Mei Hoom Moosa

The germ of the idea behind the movie Mei Hoom Moosa can create a film that can be politically turbulent and emotionally affecting. But Vellimoonga fame director Jibu Jacob decides to give this movie a slapstick comedy kind of treatment. And what you get is a movie that squeezes out all its sensitive emotions and drenches it with skit humor. If you are a fan of those 8 PM-comedy shows that consider racist jokes funny, I would say Mei Hoom Moosa might work for you.

Muhammad Moosa is an ex-military man who was in a Pakistani jail for almost two decades. The Indian army thought he died in the Kargil war, and his hometown celebrated him as a martyr. But after many hardships, Moosa returned to his home, but when he arrived, the welcome he got wasn’t that pleasing. The difficulties Moosa faced in his return and how he resolved his identity crisis are what we see in Mei Hoom Moosa.

A soldier who suffered for his country by spending 19 years in the enemy’s jail struggling to prove his identity is a theme that looks very heartbreaking at first glance. The decision of writer Rubesh Rain and director Jibu Jacob to treat it humorously would have been a brave one if the humor made sense. Even the recent hit Nna Thaan Case Kodu was also a humorously-treated movie that had a very pertinent theme at its core. But when it comes to Mei Hoom Moosa, the humor is a clearly visible separate layer that has no connection with the story’s emotional arc. Moosa’s reaction to his brother when he knew that his brother had married Moosa’s wife shows how writers are still okay with objectification jokes. At times, their desperation to include sleazy jokes would make you feel that they have forgotten the movie’s central conflict.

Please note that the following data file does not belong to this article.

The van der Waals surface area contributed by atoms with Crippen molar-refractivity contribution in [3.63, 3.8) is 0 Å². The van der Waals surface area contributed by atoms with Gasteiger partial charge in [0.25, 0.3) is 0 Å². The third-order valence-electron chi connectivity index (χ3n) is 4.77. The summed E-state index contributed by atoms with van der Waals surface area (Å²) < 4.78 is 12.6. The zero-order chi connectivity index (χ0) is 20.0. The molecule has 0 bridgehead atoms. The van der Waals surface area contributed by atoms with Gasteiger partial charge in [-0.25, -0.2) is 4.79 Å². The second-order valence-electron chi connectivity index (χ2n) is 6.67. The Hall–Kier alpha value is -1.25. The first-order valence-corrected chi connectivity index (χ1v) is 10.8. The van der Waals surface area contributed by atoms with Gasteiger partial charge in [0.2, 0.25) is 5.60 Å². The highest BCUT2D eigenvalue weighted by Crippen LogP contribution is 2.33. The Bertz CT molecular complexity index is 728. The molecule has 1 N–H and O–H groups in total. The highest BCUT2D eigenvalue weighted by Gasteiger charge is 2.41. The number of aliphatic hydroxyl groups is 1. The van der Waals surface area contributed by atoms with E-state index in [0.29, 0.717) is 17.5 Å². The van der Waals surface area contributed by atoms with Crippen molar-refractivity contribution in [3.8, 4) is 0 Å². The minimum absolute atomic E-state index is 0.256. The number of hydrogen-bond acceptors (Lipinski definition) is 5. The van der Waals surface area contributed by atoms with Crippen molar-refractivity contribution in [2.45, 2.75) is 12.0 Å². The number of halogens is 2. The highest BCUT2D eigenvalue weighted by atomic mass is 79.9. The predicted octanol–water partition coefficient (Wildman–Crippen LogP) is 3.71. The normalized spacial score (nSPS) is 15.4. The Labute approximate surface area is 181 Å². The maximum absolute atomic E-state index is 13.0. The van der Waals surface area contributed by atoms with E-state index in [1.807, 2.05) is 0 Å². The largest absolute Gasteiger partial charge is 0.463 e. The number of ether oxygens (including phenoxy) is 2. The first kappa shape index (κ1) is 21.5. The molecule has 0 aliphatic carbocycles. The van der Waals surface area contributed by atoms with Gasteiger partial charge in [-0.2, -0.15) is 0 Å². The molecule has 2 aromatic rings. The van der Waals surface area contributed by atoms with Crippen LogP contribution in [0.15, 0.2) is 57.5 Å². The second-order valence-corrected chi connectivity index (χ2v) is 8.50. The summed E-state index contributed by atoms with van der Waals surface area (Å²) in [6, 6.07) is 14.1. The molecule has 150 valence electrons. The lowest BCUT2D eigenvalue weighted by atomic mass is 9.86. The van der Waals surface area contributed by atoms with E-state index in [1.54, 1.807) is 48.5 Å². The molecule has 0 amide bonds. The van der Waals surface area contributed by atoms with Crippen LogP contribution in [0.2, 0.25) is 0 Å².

Suresh Gopi is giving tough competition to Mohanlal in cracking that fake Malappuram slang. Since the movie has him playing his actual age, the dialogue delivery pacing issue that was there in his recent performances doesn’t feel that awkward. Saiju Kurup plays the role of his brother Meeran. Srinda gets a comical character as Moosa’s sister. Hareesh Kanaran cracks the humor in his typical style. Poonam Bajwa plays the role of Moosa’s wife/ex-wife Kunjipaathu, and she hardly has anything to do in the film.

Regarding treatment, Jibu Jacob is trying to recreate what he did with Vellimoonga. But the flow of humor that was there in Vellimoonga is not there in Rubesh Rain’s writing. One of the very first scenes in the movie has Veena Nair’s politician character speaking at Moosa’s memorial function. In a way, that’s a warning from the makers to the viewers that this is the kind of comedy you will see in the movie. Towards the climax, there is a lecture from Moosa on how to be a good Muslim in India. In one “comedy” scene, the Imam of the mosque asks Moosa how is “our” ISIS folks doing in Pakistan.

The most crucial side of this story, which is the personal trauma of a person who sacrificed everything for the country, gets the least importance in Mei Hoom Moosa. And what you get is some shady jokes and bumper sticker dialogues on sacrifice and patriotism.

Final Thoughts

If you are a fan of those 8 PM-comedy shows that consider racist jokes funny, I would say Mei Hoom Moosa might work for you.


Green: Recommended Content

Orange: The In-Between Ones

Red: Not Recommended


By Aswin Bharadwaj

Founder and editor of Lensmen Reviews.